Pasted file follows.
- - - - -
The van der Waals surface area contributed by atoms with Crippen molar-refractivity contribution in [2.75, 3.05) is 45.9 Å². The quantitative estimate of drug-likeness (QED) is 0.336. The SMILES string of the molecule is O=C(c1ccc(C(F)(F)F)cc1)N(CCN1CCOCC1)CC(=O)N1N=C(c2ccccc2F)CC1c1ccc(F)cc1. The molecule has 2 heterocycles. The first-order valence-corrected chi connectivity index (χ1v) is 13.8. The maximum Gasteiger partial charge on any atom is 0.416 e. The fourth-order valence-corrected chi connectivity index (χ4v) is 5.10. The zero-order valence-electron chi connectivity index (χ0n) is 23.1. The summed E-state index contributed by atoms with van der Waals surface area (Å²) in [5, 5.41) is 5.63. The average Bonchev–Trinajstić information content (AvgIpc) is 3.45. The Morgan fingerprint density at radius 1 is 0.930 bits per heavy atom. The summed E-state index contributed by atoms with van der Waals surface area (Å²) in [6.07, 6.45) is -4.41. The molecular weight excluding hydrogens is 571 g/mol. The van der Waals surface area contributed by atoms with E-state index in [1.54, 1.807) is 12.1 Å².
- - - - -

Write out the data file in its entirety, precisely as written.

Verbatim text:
The van der Waals surface area contributed by atoms with Crippen molar-refractivity contribution in [2.75, 3.05) is 45.9 Å². The quantitative estimate of drug-likeness (QED) is 0.336. The SMILES string of the molecule is O=C(c1ccc(C(F)(F)F)cc1)N(CCN1CCOCC1)CC(=O)N1N=C(c2ccccc2F)CC1c1ccc(F)cc1. The molecule has 2 heterocycles. The first-order valence-corrected chi connectivity index (χ1v) is 13.8. The maximum Gasteiger partial charge on any atom is 0.416 e. The fourth-order valence-corrected chi connectivity index (χ4v) is 5.10. The zero-order valence-electron chi connectivity index (χ0n) is 23.1. The summed E-state index contributed by atoms with van der Waals surface area (Å²) in [5, 5.41) is 5.63. The average Bonchev–Trinajstić information content (AvgIpc) is 3.45. The Morgan fingerprint density at radius 1 is 0.930 bits per heavy atom. The summed E-state index contributed by atoms with van der Waals surface area (Å²) in [6.07, 6.45) is -4.41. The molecular weight excluding hydrogens is 571 g/mol. The van der Waals surface area contributed by atoms with E-state index in [1.54, 1.807) is 12.1 Å².